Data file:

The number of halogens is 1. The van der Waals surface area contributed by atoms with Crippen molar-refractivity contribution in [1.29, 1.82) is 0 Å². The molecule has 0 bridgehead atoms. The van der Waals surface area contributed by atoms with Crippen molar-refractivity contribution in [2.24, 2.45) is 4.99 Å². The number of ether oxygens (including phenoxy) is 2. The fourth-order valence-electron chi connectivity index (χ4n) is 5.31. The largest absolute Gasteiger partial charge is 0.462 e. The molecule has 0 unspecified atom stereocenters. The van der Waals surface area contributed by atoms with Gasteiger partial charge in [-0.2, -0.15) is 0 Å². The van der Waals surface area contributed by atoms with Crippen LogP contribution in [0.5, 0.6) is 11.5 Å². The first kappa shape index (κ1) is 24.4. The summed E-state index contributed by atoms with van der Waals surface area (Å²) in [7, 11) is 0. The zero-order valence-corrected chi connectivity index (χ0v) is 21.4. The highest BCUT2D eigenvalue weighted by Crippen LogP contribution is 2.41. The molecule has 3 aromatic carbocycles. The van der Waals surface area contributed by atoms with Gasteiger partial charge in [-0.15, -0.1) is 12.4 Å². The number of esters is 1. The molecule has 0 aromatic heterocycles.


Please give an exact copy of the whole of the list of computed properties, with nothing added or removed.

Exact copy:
The number of halogens is 1. The van der Waals surface area contributed by atoms with Crippen molar-refractivity contribution in [1.29, 1.82) is 0 Å². The molecule has 0 bridgehead atoms. The van der Waals surface area contributed by atoms with Crippen molar-refractivity contribution in [2.24, 2.45) is 4.99 Å². The number of ether oxygens (including phenoxy) is 2. The fourth-order valence-electron chi connectivity index (χ4n) is 5.31. The largest absolute Gasteiger partial charge is 0.462 e. The molecule has 0 unspecified atom stereocenters. The van der Waals surface area contributed by atoms with Gasteiger partial charge in [-0.2, -0.15) is 0 Å². The van der Waals surface area contributed by atoms with Crippen LogP contribution in [0.5, 0.6) is 11.5 Å². The first kappa shape index (κ1) is 24.4. The summed E-state index contributed by atoms with van der Waals surface area (Å²) in [7, 11) is 0. The zero-order valence-corrected chi connectivity index (χ0v) is 21.4. The highest BCUT2D eigenvalue weighted by Crippen LogP contribution is 2.41. The molecule has 3 aromatic carbocycles. The van der Waals surface area contributed by atoms with Gasteiger partial charge in [-0.15, -0.1) is 12.4 Å². The number of esters is 1. The molecule has 0 aromatic heterocycles.